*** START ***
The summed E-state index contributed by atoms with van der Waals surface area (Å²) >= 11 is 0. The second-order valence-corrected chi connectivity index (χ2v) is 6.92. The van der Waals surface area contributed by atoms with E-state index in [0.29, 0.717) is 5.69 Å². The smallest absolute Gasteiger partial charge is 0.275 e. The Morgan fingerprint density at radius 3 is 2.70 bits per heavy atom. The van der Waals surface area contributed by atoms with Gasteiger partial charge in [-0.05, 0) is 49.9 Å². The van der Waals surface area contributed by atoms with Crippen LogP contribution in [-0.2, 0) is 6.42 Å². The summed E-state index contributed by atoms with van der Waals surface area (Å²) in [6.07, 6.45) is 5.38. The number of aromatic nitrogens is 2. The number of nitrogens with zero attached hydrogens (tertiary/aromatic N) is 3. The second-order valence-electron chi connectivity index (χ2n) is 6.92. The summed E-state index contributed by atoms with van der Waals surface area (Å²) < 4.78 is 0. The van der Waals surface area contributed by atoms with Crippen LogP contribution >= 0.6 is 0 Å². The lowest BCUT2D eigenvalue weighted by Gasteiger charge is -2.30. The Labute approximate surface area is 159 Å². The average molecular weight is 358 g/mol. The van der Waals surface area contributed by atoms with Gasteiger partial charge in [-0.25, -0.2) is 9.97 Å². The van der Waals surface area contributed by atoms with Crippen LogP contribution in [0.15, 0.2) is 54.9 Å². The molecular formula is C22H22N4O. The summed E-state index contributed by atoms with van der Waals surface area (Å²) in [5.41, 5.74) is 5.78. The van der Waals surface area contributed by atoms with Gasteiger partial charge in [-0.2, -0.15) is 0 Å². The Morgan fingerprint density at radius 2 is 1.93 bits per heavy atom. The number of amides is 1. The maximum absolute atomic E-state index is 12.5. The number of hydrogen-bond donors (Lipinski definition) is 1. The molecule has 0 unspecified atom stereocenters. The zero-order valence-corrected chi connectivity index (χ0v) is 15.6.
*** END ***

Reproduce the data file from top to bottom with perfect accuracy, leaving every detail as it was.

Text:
The summed E-state index contributed by atoms with van der Waals surface area (Å²) >= 11 is 0. The second-order valence-corrected chi connectivity index (χ2v) is 6.92. The van der Waals surface area contributed by atoms with E-state index in [0.29, 0.717) is 5.69 Å². The smallest absolute Gasteiger partial charge is 0.275 e. The Morgan fingerprint density at radius 3 is 2.70 bits per heavy atom. The van der Waals surface area contributed by atoms with Gasteiger partial charge in [-0.05, 0) is 49.9 Å². The van der Waals surface area contributed by atoms with Crippen LogP contribution in [-0.2, 0) is 6.42 Å². The summed E-state index contributed by atoms with van der Waals surface area (Å²) in [6.07, 6.45) is 5.38. The number of aromatic nitrogens is 2. The number of nitrogens with zero attached hydrogens (tertiary/aromatic N) is 3. The second-order valence-electron chi connectivity index (χ2n) is 6.92. The summed E-state index contributed by atoms with van der Waals surface area (Å²) < 4.78 is 0. The van der Waals surface area contributed by atoms with Crippen LogP contribution >= 0.6 is 0 Å². The lowest BCUT2D eigenvalue weighted by Gasteiger charge is -2.30. The Labute approximate surface area is 159 Å². The average molecular weight is 358 g/mol. The van der Waals surface area contributed by atoms with Gasteiger partial charge in [-0.25, -0.2) is 9.97 Å². The van der Waals surface area contributed by atoms with Crippen LogP contribution in [0.15, 0.2) is 54.9 Å². The molecular formula is C22H22N4O. The summed E-state index contributed by atoms with van der Waals surface area (Å²) in [5.41, 5.74) is 5.78. The van der Waals surface area contributed by atoms with Gasteiger partial charge in [-0.2, -0.15) is 0 Å². The Morgan fingerprint density at radius 2 is 1.93 bits per heavy atom. The number of amides is 1. The maximum absolute atomic E-state index is 12.5. The number of hydrogen-bond donors (Lipinski definition) is 1. The molecule has 0 unspecified atom stereocenters. The zero-order valence-corrected chi connectivity index (χ0v) is 15.6.